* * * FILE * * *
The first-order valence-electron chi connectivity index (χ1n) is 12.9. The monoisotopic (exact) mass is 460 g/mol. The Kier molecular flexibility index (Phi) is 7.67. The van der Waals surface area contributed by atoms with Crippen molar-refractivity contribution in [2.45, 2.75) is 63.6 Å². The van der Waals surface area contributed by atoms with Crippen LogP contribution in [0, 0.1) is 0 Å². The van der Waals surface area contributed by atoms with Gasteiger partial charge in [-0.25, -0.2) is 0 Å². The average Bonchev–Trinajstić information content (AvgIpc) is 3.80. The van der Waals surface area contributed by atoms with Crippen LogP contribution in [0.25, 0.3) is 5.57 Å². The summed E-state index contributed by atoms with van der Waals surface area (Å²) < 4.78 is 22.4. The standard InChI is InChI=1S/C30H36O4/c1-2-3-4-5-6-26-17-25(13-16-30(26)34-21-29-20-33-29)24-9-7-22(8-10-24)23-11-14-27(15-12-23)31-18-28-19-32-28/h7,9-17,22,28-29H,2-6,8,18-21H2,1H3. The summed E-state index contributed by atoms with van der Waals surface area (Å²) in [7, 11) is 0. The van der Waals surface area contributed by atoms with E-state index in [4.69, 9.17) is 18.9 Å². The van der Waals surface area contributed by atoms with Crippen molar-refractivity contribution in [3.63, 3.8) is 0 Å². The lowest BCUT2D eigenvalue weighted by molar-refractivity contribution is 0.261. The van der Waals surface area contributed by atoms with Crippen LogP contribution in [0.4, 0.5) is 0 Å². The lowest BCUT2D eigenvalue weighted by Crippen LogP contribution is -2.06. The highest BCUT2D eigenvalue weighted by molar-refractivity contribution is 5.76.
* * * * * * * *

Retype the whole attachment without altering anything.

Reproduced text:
The first-order valence-electron chi connectivity index (χ1n) is 12.9. The monoisotopic (exact) mass is 460 g/mol. The Kier molecular flexibility index (Phi) is 7.67. The van der Waals surface area contributed by atoms with Crippen molar-refractivity contribution in [2.45, 2.75) is 63.6 Å². The van der Waals surface area contributed by atoms with Crippen LogP contribution in [0, 0.1) is 0 Å². The van der Waals surface area contributed by atoms with Gasteiger partial charge in [-0.25, -0.2) is 0 Å². The average Bonchev–Trinajstić information content (AvgIpc) is 3.80. The van der Waals surface area contributed by atoms with Crippen LogP contribution in [0.25, 0.3) is 5.57 Å². The summed E-state index contributed by atoms with van der Waals surface area (Å²) < 4.78 is 22.4. The standard InChI is InChI=1S/C30H36O4/c1-2-3-4-5-6-26-17-25(13-16-30(26)34-21-29-20-33-29)24-9-7-22(8-10-24)23-11-14-27(15-12-23)31-18-28-19-32-28/h7,9-17,22,28-29H,2-6,8,18-21H2,1H3. The summed E-state index contributed by atoms with van der Waals surface area (Å²) in [7, 11) is 0. The van der Waals surface area contributed by atoms with E-state index in [4.69, 9.17) is 18.9 Å². The van der Waals surface area contributed by atoms with Crippen molar-refractivity contribution in [3.63, 3.8) is 0 Å². The lowest BCUT2D eigenvalue weighted by molar-refractivity contribution is 0.261. The van der Waals surface area contributed by atoms with Crippen LogP contribution in [0.4, 0.5) is 0 Å². The lowest BCUT2D eigenvalue weighted by Crippen LogP contribution is -2.06. The highest BCUT2D eigenvalue weighted by molar-refractivity contribution is 5.76.